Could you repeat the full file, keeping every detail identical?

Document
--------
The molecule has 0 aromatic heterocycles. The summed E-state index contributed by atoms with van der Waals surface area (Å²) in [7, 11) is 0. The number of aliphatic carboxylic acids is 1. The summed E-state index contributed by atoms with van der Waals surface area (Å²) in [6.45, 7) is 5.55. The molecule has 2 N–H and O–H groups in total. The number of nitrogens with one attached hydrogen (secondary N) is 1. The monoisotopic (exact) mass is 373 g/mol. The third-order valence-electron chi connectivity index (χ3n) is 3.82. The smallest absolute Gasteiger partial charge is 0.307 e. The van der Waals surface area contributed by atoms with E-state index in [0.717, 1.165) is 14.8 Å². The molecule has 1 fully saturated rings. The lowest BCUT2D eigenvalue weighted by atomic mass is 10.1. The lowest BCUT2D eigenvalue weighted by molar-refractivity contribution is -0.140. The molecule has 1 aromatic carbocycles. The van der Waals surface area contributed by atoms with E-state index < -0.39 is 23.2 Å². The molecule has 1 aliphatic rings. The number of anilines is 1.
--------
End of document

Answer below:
The molecule has 0 aromatic heterocycles. The summed E-state index contributed by atoms with van der Waals surface area (Å²) in [7, 11) is 0. The number of aliphatic carboxylic acids is 1. The summed E-state index contributed by atoms with van der Waals surface area (Å²) in [6.45, 7) is 5.55. The molecule has 2 N–H and O–H groups in total. The number of nitrogens with one attached hydrogen (secondary N) is 1. The monoisotopic (exact) mass is 373 g/mol. The third-order valence-electron chi connectivity index (χ3n) is 3.82. The smallest absolute Gasteiger partial charge is 0.307 e. The van der Waals surface area contributed by atoms with E-state index in [0.717, 1.165) is 14.8 Å². The molecule has 1 fully saturated rings. The lowest BCUT2D eigenvalue weighted by atomic mass is 10.1. The lowest BCUT2D eigenvalue weighted by molar-refractivity contribution is -0.140. The molecule has 1 aromatic carbocycles. The van der Waals surface area contributed by atoms with E-state index < -0.39 is 23.2 Å². The molecule has 1 aliphatic rings. The number of anilines is 1.